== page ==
In those days, as it is realised today too, the conditions of the prison facilities were substandard. They do not present themselves as able to fulfill adequately the principles underlining modern prison concept. One of the age-old concerns is the existence of adequate space in prisons to house inmates. Sergeant Ambrose Imoru Salifu in his work, “Beginning of Ghana Prisons Service” indicated that the colonial government once upon a time decided to modify the prison system in its colonies to make it conform to what pertains in England. Key among the attempts to overhaul the prison system is to ensure that prison facilities are spacious enough to house prisoners. This can be ascertained in a letter written in 1869 by the then secretary of state and cited by Sergeant Salifu. This letter gave directives on how to check overcrowding in the prisons without expanding the facilities, subsequent to the decision to change the prison system. On how to ensure space in the prisons, he quoted the letter thus, “it may be done by resorting to shorter and sharper punishments, by whipping in addition to shorter terms of imprisonment or in total substitution for any imprisonment, by substituting in the early stages of imprisonment strictly penal labour and by lowering the diet to the minimum required for health.” This rigid approach to ensuring space in the prison facilities would not warrant the following; adequate attitudinal change, empowerment of prisoners to become better citizens, vocational and skills training, psychological shaping and general improvement in the personality of prisoners. The fact is that, there is still great deficiency in the prison system today. A better way to ensure proper modification of the prison system must be pursued. I think the CoP is on course in ensuring a remarkable transformation of the prison system in Ghana.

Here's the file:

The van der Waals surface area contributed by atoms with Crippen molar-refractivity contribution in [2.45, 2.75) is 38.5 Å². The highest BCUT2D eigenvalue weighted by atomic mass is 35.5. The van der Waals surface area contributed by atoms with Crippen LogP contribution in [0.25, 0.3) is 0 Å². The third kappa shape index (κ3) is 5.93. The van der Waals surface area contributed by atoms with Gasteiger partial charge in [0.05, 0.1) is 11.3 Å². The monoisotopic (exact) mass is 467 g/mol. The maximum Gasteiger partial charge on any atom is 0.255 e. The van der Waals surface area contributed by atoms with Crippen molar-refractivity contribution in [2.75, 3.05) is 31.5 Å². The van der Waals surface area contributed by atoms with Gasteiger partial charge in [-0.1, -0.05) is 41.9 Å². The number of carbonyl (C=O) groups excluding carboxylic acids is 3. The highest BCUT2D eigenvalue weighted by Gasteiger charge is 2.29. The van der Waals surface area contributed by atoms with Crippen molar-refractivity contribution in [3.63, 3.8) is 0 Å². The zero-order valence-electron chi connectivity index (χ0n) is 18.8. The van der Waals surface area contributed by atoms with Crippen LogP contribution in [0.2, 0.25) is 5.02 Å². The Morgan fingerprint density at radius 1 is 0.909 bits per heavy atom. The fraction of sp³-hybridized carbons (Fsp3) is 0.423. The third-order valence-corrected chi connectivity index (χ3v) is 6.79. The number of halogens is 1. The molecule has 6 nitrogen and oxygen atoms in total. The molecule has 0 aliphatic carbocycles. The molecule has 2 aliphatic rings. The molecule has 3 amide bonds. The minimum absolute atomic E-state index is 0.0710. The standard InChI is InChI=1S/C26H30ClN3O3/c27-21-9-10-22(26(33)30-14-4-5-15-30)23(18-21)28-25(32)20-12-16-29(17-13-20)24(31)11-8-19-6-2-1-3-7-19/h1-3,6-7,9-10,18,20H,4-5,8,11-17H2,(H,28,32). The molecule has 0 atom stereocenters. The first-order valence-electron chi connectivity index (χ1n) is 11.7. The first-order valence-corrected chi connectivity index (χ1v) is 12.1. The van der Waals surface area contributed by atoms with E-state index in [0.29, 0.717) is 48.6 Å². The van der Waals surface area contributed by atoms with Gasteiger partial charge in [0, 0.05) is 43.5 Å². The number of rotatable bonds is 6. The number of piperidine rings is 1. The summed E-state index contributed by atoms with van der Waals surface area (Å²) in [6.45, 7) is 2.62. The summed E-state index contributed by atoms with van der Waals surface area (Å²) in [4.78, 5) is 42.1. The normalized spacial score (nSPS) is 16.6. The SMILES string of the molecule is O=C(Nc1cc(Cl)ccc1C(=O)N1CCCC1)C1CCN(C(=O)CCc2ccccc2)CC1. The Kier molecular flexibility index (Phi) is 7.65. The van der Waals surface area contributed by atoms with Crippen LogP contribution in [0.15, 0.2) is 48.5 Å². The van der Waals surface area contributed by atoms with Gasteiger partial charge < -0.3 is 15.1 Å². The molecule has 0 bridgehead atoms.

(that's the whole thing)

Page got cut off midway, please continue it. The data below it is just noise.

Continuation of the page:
Today, the Ghana Prisons Service maintains that treatments meted out to prisoners must be “guided by training, reformation and rehabilitation.” In its “Ten-Year Strategic Plan” spanning 2015-2025, the Ghana Prisons Service intends to achieve this by taking steps to “establish modern training workshops and re-equip existing ones with modern equipment.” One reason given for this move is reduce the situation where ex-convicts return to criminal activities. This reason is to be taken seriously. Reports show that substantial number of ex-convicts go back to criminal activities. For instance, the 2018 report of the Ghana Prisons Service show that out of the 13,971 average number of prisoners in Ghana, 1,505 were reoffenders. Thus a move to place prisoners on the job market is to be encouraged. It also plans to employ the service of clinical psychologists and professional counselors to aid the reformation and rehabilitation of prisoners. It further intends to ensure that the fundamental human rights of inmates are protected in the treatments given to them. Meanwhile, in this same strategic plan, the Ghana Prisons Service showed concern for the overcrowding nature of remand prisons, and frowned on inhumane treatment of prisoners. Such a plan must be supported towards fruition.


The backdrop to Isaiah’s prophecy (Isaiah 61:1-2 referred to above) that informs the mission statement of Jesus, is the Babylonian captivity situation the people of God found themselves. Under Nebuchadnezzar II, King of Babylon attacked Judah, the people of God and took many captives. Revolts against Babylonian rule ended up in failure (2 Kings 24:8-17; 24:18-20, 25:1-26). The Lord through the Prophet declares a time of redemption and restoration of Judah. The prophet called it “the year of the Lord’s favour.” In this eschatological period in the life of the people of God, they would earn their salvation from Babylonian imprisonment.

This promise of redemption reminisces the year of Jubilee as ordained by God in Leviticus 25. In the year of Jubilee, freedom is proclaimed through the land of Israel. Key features of the year of Jubilee include redemption, freedom from debt, rest from labour, and release from captivity. In the year of Jubilee is redemption realised and restoration achieved. The expression “acceptable year of the Lord” or “time of the Lord’s favour” has been linked to the Christ in Isaiah 49, particularly verse 8.

Redemption being linked with freedom from captivity or imprisonment has survived the Old Testament period and has found important application in the doctrine of redemption in Christ. Christ has paid the debt that has kept humanity imprisoned by sin. Freedom has been proclaimed to all those who put their faith in the finished work of Christ. Such people “are justified freely by his [God’s] grace through the redemption that came by Christ Jesus” (Romans 3:24, NIV). Life in Christ is our desired Jubilee. Thus prison theology is essential in Christian soteriology (study of the doctrine of salvation).